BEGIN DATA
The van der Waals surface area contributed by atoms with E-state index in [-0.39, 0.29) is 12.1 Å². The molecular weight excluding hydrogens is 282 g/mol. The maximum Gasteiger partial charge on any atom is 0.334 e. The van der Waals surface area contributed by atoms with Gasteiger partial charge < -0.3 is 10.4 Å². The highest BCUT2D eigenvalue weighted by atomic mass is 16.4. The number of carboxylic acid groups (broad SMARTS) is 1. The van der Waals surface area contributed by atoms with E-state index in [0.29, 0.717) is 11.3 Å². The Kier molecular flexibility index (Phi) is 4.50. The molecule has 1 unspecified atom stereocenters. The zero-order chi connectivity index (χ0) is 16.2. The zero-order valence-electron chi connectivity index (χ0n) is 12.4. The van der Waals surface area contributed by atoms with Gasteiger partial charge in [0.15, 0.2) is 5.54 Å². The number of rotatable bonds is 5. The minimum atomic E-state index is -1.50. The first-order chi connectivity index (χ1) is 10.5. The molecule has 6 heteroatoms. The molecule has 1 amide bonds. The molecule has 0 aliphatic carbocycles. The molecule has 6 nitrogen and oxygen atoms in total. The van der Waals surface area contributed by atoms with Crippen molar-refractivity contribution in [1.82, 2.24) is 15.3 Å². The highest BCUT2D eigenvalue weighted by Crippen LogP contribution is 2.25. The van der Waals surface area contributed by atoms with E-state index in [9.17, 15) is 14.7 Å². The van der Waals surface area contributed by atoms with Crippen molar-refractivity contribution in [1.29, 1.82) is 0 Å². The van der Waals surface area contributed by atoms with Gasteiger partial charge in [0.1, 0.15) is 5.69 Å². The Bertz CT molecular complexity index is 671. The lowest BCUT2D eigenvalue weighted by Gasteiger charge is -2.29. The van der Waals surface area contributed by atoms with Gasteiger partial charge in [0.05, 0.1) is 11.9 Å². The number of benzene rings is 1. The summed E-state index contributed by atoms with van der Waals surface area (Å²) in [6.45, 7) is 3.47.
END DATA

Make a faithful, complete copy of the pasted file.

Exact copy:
The van der Waals surface area contributed by atoms with E-state index in [-0.39, 0.29) is 12.1 Å². The molecular weight excluding hydrogens is 282 g/mol. The maximum Gasteiger partial charge on any atom is 0.334 e. The van der Waals surface area contributed by atoms with Gasteiger partial charge < -0.3 is 10.4 Å². The highest BCUT2D eigenvalue weighted by atomic mass is 16.4. The number of carboxylic acid groups (broad SMARTS) is 1. The van der Waals surface area contributed by atoms with E-state index in [0.29, 0.717) is 11.3 Å². The Kier molecular flexibility index (Phi) is 4.50. The molecule has 1 unspecified atom stereocenters. The zero-order chi connectivity index (χ0) is 16.2. The zero-order valence-electron chi connectivity index (χ0n) is 12.4. The van der Waals surface area contributed by atoms with Gasteiger partial charge in [0.15, 0.2) is 5.54 Å². The number of rotatable bonds is 5. The minimum atomic E-state index is -1.50. The first-order chi connectivity index (χ1) is 10.5. The molecule has 6 heteroatoms. The molecule has 1 amide bonds. The molecule has 0 aliphatic carbocycles. The molecule has 6 nitrogen and oxygen atoms in total. The van der Waals surface area contributed by atoms with Crippen molar-refractivity contribution in [1.82, 2.24) is 15.3 Å². The highest BCUT2D eigenvalue weighted by Crippen LogP contribution is 2.25. The van der Waals surface area contributed by atoms with E-state index in [9.17, 15) is 14.7 Å². The van der Waals surface area contributed by atoms with Crippen molar-refractivity contribution in [1.29, 1.82) is 0 Å². The van der Waals surface area contributed by atoms with Gasteiger partial charge in [0.1, 0.15) is 5.69 Å². The Bertz CT molecular complexity index is 671. The lowest BCUT2D eigenvalue weighted by Gasteiger charge is -2.29. The van der Waals surface area contributed by atoms with Gasteiger partial charge in [0.05, 0.1) is 11.9 Å². The number of benzene rings is 1. The summed E-state index contributed by atoms with van der Waals surface area (Å²) in [6.45, 7) is 3.47.